JOFRA ARCHER: I'm happy to be a first-change warrior

JOFRA ARCHER: We’d all love the new ball but I’m happy to be a first-change warrior… and James Anderson is phenomenal after reaching 600 wickets

  • I believe I did my job with my bowling in the third Test against Pakistan
  • A fast bowler has to get into a position to be given the choice of taking a new ball
  • I’m happy to be a first-change warrior with Stuart Broad and James Anderson 
  • Credit is due for the phenomenal Jimmy Anderson to get to 600 Test wickets 

Once again, there has been a focus on my role within the team but I try not to pay too much attention to what is said from outside the dressing room.

When I chatted to Joe Root about my bowling, I didn’t feel as though I was doing anything different than any other Test this summer.

I am an attacking bowler by nature, so I didn’t have to think too hard about what was required.

The challenge for any fast bowler is to work as hard as you can and get into a position where you are given the choice of taking the new ball

I tried to repeat what I have done every time I pull on an England shirt. The things that have been working for me.

I felt like the ball was getting through into Jos Buttler’s gloves nicely and that on another pitch things would have gone a lot different.

Obviously, the wicket in Southampton didn’t help me much and I felt it was a hard one to read.

It didn’t feel like I was doing anything on it, to be honest.

But you have to deal with the hand that you have been dealt. I tried and that’s all the captain could ask of anyone. I think I did my job.

I felt much more relaxed about my bowling after chatting to Joe Root, I think I did my job

The challenge for any fast bowler is to work as hard as you can and do what you are asked to do so that you can get into a position where you are given the choice of taking the new ball.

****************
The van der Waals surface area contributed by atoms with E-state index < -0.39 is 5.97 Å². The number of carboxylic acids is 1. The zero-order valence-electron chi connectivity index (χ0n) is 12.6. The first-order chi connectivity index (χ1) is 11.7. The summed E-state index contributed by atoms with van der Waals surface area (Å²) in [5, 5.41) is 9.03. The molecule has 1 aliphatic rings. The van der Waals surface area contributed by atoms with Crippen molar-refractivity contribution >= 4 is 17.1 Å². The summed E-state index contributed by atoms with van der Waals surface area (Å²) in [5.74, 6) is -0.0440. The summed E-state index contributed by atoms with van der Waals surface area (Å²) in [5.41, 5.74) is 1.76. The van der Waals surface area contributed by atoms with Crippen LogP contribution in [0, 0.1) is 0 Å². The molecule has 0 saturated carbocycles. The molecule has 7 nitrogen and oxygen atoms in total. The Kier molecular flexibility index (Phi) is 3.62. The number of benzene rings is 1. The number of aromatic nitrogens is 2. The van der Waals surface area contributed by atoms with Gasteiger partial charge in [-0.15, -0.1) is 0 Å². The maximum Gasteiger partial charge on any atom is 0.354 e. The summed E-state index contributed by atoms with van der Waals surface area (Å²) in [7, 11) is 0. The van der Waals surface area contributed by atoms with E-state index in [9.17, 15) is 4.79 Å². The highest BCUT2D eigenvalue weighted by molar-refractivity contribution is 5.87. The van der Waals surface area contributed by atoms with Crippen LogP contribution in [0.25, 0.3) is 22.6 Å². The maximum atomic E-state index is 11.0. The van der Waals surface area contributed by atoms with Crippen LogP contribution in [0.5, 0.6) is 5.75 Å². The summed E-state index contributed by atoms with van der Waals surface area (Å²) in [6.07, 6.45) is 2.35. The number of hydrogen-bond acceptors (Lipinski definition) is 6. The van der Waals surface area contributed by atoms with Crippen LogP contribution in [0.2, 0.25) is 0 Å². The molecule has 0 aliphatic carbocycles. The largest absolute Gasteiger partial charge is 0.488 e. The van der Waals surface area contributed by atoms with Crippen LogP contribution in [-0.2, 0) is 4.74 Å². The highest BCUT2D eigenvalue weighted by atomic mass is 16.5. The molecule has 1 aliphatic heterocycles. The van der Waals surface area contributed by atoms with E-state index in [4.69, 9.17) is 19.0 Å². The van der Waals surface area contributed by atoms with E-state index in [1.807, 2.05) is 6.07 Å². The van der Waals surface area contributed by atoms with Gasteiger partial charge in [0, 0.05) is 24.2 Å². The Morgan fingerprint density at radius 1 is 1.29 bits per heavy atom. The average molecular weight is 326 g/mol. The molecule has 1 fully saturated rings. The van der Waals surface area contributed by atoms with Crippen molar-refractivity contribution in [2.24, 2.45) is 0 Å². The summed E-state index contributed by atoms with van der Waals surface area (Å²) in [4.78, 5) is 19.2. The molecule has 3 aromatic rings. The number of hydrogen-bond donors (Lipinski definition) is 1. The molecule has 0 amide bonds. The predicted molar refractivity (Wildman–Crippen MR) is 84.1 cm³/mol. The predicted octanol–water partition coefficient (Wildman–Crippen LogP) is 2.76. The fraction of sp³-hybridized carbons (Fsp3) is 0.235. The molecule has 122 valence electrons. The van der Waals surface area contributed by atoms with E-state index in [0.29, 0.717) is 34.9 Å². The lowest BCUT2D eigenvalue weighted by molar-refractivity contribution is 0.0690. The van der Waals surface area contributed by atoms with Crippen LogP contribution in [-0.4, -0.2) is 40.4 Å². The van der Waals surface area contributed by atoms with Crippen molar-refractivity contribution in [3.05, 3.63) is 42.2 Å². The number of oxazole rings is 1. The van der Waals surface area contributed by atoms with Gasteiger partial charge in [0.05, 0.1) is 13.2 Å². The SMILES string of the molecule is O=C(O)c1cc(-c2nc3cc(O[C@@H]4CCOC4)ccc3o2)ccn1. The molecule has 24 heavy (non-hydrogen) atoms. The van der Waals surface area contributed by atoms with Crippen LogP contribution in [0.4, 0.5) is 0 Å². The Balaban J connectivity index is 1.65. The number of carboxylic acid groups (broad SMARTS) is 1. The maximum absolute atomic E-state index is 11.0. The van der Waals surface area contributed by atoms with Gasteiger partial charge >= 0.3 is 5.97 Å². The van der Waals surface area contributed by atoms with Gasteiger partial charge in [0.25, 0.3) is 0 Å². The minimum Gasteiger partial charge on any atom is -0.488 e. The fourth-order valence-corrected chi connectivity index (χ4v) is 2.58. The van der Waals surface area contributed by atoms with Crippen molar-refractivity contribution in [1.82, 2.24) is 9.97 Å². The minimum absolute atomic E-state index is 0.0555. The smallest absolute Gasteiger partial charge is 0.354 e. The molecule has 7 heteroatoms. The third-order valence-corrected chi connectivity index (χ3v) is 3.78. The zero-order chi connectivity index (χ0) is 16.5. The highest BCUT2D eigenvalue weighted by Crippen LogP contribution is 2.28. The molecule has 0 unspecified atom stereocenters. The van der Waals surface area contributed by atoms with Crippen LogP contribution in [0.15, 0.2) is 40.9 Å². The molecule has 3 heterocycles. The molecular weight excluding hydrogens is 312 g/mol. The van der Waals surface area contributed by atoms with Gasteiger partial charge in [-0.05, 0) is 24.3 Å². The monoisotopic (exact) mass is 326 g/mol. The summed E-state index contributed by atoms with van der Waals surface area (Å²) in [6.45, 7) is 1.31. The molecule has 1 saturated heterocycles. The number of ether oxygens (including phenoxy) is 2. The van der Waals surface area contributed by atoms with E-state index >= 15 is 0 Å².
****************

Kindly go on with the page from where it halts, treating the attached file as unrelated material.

But I am in a team with two world-class bowlers in Jimmy Anderson and Stuart Broad. I have a joke with Chris Woakes that we are the first-change warriors.

Neither of us can bowl any earlier with those two leading our attack but we are a unit, and I am quite happy with what is being asked of me. I am in a good space right now.

I’m happy to be a first-change warrior – in Stuart Broad (L) and James Anderson (R) we have two world-class bowlers  

As an attack we still managed to take 14 wickets in the weather-ruined last Test, so the only thing that stopped us was that we just needed a bit more time.

Without the rain, we definitely would have taken all 20.

That’s just cricket. You’re going to have matches and series like that, there are times when you will be left frustrated but let’s hope that for our next series our luck turns.

Rain pain… but so nice to bat big

The weather in the final Test was disappointing, but you cannot control that and the most important thing was we got the series win.

Sometime in the future we might be on the receiving end of a losing series because of the weather so this scenario was a much better one. I’d definitely take a 1-0 series win in the circumstances. Aside from the result, it was exactly the kind of performance we aim for.

The weather was disappointing in the final Test but the important thing is that we got the win

In team meetings we talk about batting first, batting big and trying to bowl the opposition out twice.